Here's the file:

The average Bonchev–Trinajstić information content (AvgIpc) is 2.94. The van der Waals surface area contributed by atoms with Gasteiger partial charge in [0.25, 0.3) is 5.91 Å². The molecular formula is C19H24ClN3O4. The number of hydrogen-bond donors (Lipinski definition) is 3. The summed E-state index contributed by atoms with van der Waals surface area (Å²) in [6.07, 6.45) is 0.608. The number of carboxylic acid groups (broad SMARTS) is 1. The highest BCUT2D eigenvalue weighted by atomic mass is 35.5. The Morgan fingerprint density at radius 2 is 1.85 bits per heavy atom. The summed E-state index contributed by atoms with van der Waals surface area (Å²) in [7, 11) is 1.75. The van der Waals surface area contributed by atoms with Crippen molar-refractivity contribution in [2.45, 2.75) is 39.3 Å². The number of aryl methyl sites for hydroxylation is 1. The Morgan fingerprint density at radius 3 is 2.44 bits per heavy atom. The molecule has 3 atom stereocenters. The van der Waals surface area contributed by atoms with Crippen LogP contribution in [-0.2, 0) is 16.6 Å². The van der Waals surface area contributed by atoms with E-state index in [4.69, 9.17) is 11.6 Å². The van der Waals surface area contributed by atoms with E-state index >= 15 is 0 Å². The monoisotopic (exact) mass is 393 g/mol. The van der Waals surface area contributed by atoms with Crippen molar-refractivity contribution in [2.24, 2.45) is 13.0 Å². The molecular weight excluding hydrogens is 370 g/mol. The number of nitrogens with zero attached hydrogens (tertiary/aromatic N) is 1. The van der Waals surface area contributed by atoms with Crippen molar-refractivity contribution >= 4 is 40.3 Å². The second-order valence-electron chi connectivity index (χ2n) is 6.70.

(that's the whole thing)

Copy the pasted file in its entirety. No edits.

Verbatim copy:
The average Bonchev–Trinajstić information content (AvgIpc) is 2.94. The van der Waals surface area contributed by atoms with Gasteiger partial charge in [0.25, 0.3) is 5.91 Å². The molecular formula is C19H24ClN3O4. The number of hydrogen-bond donors (Lipinski definition) is 3. The summed E-state index contributed by atoms with van der Waals surface area (Å²) in [6.07, 6.45) is 0.608. The number of carboxylic acid groups (broad SMARTS) is 1. The highest BCUT2D eigenvalue weighted by atomic mass is 35.5. The Morgan fingerprint density at radius 2 is 1.85 bits per heavy atom. The summed E-state index contributed by atoms with van der Waals surface area (Å²) in [7, 11) is 1.75. The van der Waals surface area contributed by atoms with Crippen molar-refractivity contribution in [2.45, 2.75) is 39.3 Å². The number of aryl methyl sites for hydroxylation is 1. The Morgan fingerprint density at radius 3 is 2.44 bits per heavy atom. The molecule has 3 atom stereocenters. The van der Waals surface area contributed by atoms with Crippen LogP contribution in [-0.2, 0) is 16.6 Å². The van der Waals surface area contributed by atoms with E-state index in [4.69, 9.17) is 11.6 Å². The van der Waals surface area contributed by atoms with E-state index >= 15 is 0 Å². The monoisotopic (exact) mass is 393 g/mol. The van der Waals surface area contributed by atoms with Crippen molar-refractivity contribution in [2.24, 2.45) is 13.0 Å². The molecular weight excluding hydrogens is 370 g/mol. The number of nitrogens with zero attached hydrogens (tertiary/aromatic N) is 1. The van der Waals surface area contributed by atoms with Crippen molar-refractivity contribution >= 4 is 40.3 Å². The second-order valence-electron chi connectivity index (χ2n) is 6.70.